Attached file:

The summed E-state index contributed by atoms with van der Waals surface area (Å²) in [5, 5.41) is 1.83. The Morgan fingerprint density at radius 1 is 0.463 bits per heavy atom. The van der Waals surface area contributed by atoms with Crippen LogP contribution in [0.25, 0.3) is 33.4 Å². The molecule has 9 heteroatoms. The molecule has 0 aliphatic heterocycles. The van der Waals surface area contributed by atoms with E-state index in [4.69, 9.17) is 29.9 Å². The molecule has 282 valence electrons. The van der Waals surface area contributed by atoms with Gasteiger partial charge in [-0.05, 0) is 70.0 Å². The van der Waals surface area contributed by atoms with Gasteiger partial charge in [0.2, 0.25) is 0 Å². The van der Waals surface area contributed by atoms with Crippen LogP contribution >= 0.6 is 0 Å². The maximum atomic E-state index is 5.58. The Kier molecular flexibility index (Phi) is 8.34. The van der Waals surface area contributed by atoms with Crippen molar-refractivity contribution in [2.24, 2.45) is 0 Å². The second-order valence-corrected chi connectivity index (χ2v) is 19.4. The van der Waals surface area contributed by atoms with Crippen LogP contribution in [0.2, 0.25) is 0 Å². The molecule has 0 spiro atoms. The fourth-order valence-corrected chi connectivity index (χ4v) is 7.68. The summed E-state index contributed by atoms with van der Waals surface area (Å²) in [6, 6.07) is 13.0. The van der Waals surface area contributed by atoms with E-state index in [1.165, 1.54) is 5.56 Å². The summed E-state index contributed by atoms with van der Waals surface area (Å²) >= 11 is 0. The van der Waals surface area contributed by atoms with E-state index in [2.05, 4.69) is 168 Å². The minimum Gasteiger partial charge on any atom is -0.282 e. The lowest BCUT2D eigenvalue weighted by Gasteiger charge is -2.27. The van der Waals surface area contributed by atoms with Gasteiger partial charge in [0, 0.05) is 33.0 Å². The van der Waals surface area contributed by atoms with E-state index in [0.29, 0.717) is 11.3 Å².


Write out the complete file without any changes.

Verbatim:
The summed E-state index contributed by atoms with van der Waals surface area (Å²) in [5, 5.41) is 1.83. The Morgan fingerprint density at radius 1 is 0.463 bits per heavy atom. The van der Waals surface area contributed by atoms with Crippen LogP contribution in [0.25, 0.3) is 33.4 Å². The molecule has 9 heteroatoms. The molecule has 0 aliphatic heterocycles. The van der Waals surface area contributed by atoms with E-state index in [4.69, 9.17) is 29.9 Å². The molecule has 282 valence electrons. The van der Waals surface area contributed by atoms with Gasteiger partial charge in [-0.05, 0) is 70.0 Å². The van der Waals surface area contributed by atoms with Gasteiger partial charge in [0.2, 0.25) is 0 Å². The van der Waals surface area contributed by atoms with Crippen LogP contribution >= 0.6 is 0 Å². The maximum atomic E-state index is 5.58. The Kier molecular flexibility index (Phi) is 8.34. The van der Waals surface area contributed by atoms with Crippen molar-refractivity contribution in [2.24, 2.45) is 0 Å². The second-order valence-corrected chi connectivity index (χ2v) is 19.4. The van der Waals surface area contributed by atoms with Crippen LogP contribution in [0.2, 0.25) is 0 Å². The molecule has 0 spiro atoms. The fourth-order valence-corrected chi connectivity index (χ4v) is 7.68. The summed E-state index contributed by atoms with van der Waals surface area (Å²) in [6, 6.07) is 13.0. The van der Waals surface area contributed by atoms with E-state index in [1.165, 1.54) is 5.56 Å². The summed E-state index contributed by atoms with van der Waals surface area (Å²) >= 11 is 0. The van der Waals surface area contributed by atoms with E-state index in [2.05, 4.69) is 168 Å². The minimum Gasteiger partial charge on any atom is -0.282 e. The lowest BCUT2D eigenvalue weighted by Gasteiger charge is -2.27. The van der Waals surface area contributed by atoms with Gasteiger partial charge in [0, 0.05) is 33.0 Å². The van der Waals surface area contributed by atoms with E-state index in [0.29, 0.717) is 11.3 Å².